Debate on Stratospheric Temperature Trends from SSU Measurements
- Indicates paper has been withdrawn from meeting
- Indicates an Award Winner
Thursday, 6 February 2014: 1:45 PM
Room C102 (The Georgia World Congress Center )
Warming of the troposphere and cooling of the stratosphere are two central features of global warming resulting from anthropogenic forcing. Although cooling of the lower stratosphere has been well documented with satellite observations from the Microwave Sounding Unit (MSU), changes in the middle and upper stratosphere were not well understood due to a lack of well documented satellite datasets as well as other in situ observations. NOAA/STAR has recently released a well documented stratospheric temperature time series derived from the Stratospheric Sounding Unit (SSU) observations onboard historical NOAA polar orbiting satellites. The stratospheric temperature trends derived from this dataset has been compared with an earlier version developed by UK Met Office (UKMO) and with climate model simulations from the Coupled Model Intercomparison Project Phase 5 (CMIP5) and Chemistry-Climate Model Validation phase 2 (CCMVal2) projects. Extensive differences were found in absolute magnitudes and temporal patterns, both within and between models and observations. The results have been published in Nature by a group of scientists, which further sparked debate on the causes of these differences.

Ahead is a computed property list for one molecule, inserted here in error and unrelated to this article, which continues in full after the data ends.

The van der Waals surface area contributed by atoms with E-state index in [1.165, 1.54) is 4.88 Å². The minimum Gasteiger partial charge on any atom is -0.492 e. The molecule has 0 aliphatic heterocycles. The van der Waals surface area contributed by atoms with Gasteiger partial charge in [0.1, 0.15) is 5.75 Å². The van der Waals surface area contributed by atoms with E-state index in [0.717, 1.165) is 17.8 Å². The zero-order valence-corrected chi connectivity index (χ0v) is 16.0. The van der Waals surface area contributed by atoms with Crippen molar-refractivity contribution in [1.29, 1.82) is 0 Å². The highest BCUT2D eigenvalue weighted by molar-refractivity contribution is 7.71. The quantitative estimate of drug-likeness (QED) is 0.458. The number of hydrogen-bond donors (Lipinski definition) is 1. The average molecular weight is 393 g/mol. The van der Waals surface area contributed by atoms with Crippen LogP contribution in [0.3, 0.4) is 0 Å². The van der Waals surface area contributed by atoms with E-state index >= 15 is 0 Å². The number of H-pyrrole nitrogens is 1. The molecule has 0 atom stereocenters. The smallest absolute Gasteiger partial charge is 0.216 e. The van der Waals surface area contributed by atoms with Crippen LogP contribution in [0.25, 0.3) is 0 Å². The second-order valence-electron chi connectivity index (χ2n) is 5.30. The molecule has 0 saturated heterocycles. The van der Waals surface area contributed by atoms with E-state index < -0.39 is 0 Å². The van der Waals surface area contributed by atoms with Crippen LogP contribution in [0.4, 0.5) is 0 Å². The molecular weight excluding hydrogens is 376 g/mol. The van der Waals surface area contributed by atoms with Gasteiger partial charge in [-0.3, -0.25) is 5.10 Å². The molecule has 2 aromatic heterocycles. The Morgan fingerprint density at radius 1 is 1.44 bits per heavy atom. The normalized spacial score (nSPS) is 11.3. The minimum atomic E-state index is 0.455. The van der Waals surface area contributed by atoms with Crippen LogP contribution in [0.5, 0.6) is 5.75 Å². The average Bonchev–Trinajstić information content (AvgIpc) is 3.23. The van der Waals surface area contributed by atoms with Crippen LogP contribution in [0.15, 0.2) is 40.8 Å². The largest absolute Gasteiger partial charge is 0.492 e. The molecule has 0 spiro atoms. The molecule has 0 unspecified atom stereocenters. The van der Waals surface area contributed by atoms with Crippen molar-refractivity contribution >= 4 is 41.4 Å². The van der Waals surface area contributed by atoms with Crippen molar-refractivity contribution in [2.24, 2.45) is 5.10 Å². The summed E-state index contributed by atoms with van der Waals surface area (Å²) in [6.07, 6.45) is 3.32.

NOAA STAR is recalibrating the SSU observations for improved understanding of the stratospheric temperature trends. Firstly, a recalibrated level-1c radiance dataset is being developed for improved data assimilation in climate reanalyses. Secondly, trend decomposition for various SSU bias adjustment effects is being analyzed to understand stratospheric temperature trend differences between different versions. This presentation will introduce initial results on SSU level-1c recalibration and NOAA's Version 2.0 SSU dataset. Reasons for trend differences between NOAA and UKMO SSU data will be discussed. It was found that cell pressure correction differences may explain a large part of the trend differences in channels 1 and 2. Reasons for differences in spatial trend patterns will also be discussed in this presentation.